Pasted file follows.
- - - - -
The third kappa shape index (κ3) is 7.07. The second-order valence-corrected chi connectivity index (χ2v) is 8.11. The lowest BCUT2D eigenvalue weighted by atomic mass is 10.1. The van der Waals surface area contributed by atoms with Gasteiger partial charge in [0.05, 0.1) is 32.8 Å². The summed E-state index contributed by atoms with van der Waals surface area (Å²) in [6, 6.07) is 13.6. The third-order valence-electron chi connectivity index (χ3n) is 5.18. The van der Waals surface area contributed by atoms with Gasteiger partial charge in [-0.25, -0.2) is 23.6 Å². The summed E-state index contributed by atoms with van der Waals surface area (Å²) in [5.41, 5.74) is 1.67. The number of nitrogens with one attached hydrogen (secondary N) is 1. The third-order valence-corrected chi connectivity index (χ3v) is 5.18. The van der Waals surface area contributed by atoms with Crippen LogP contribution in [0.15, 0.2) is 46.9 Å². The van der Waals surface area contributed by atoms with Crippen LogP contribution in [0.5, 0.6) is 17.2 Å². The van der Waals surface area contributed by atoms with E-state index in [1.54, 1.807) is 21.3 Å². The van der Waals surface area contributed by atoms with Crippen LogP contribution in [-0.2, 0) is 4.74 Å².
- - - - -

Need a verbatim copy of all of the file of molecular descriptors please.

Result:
The third kappa shape index (κ3) is 7.07. The second-order valence-corrected chi connectivity index (χ2v) is 8.11. The lowest BCUT2D eigenvalue weighted by atomic mass is 10.1. The van der Waals surface area contributed by atoms with Gasteiger partial charge in [0.05, 0.1) is 32.8 Å². The summed E-state index contributed by atoms with van der Waals surface area (Å²) in [6, 6.07) is 13.6. The third-order valence-electron chi connectivity index (χ3n) is 5.18. The van der Waals surface area contributed by atoms with Gasteiger partial charge in [-0.25, -0.2) is 23.6 Å². The summed E-state index contributed by atoms with van der Waals surface area (Å²) in [5.41, 5.74) is 1.67. The number of nitrogens with one attached hydrogen (secondary N) is 1. The third-order valence-corrected chi connectivity index (χ3v) is 5.18. The van der Waals surface area contributed by atoms with Crippen LogP contribution in [0.15, 0.2) is 46.9 Å². The van der Waals surface area contributed by atoms with Crippen LogP contribution in [0.5, 0.6) is 17.2 Å². The van der Waals surface area contributed by atoms with E-state index in [1.54, 1.807) is 21.3 Å². The van der Waals surface area contributed by atoms with Crippen LogP contribution in [-0.2, 0) is 4.74 Å².